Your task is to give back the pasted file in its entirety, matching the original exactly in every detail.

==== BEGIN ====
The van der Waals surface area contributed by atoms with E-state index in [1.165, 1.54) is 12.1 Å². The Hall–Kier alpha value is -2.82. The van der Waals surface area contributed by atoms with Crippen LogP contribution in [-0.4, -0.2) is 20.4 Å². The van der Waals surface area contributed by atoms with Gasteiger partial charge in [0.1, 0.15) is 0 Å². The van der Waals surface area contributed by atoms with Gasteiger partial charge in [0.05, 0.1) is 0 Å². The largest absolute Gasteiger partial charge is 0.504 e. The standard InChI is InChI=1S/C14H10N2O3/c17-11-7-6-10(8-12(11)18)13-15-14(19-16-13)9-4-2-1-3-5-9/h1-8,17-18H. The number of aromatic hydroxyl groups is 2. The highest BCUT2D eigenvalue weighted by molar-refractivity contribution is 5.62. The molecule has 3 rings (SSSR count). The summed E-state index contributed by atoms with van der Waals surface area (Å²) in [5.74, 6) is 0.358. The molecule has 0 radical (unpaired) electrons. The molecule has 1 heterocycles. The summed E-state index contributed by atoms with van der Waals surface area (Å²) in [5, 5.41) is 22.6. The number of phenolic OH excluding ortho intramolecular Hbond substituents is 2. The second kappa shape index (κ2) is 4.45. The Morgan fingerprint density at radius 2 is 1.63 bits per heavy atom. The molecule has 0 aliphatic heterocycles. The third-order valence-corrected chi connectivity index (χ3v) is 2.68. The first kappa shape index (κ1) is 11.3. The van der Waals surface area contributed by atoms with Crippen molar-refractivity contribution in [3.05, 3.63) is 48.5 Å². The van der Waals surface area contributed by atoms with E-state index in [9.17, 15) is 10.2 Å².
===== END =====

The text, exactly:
The van der Waals surface area contributed by atoms with E-state index in [1.165, 1.54) is 12.1 Å². The Hall–Kier alpha value is -2.82. The van der Waals surface area contributed by atoms with Crippen LogP contribution in [-0.4, -0.2) is 20.4 Å². The van der Waals surface area contributed by atoms with Gasteiger partial charge in [0.1, 0.15) is 0 Å². The van der Waals surface area contributed by atoms with Gasteiger partial charge in [0.05, 0.1) is 0 Å². The largest absolute Gasteiger partial charge is 0.504 e. The standard InChI is InChI=1S/C14H10N2O3/c17-11-7-6-10(8-12(11)18)13-15-14(19-16-13)9-4-2-1-3-5-9/h1-8,17-18H. The number of aromatic hydroxyl groups is 2. The highest BCUT2D eigenvalue weighted by molar-refractivity contribution is 5.62. The molecule has 3 rings (SSSR count). The summed E-state index contributed by atoms with van der Waals surface area (Å²) in [5.74, 6) is 0.358. The molecule has 0 radical (unpaired) electrons. The molecule has 1 heterocycles. The summed E-state index contributed by atoms with van der Waals surface area (Å²) in [5, 5.41) is 22.6. The number of phenolic OH excluding ortho intramolecular Hbond substituents is 2. The second kappa shape index (κ2) is 4.45. The Morgan fingerprint density at radius 2 is 1.63 bits per heavy atom. The molecule has 0 aliphatic heterocycles. The third-order valence-corrected chi connectivity index (χ3v) is 2.68. The first kappa shape index (κ1) is 11.3. The van der Waals surface area contributed by atoms with Crippen molar-refractivity contribution in [3.05, 3.63) is 48.5 Å². The van der Waals surface area contributed by atoms with E-state index in [9.17, 15) is 10.2 Å².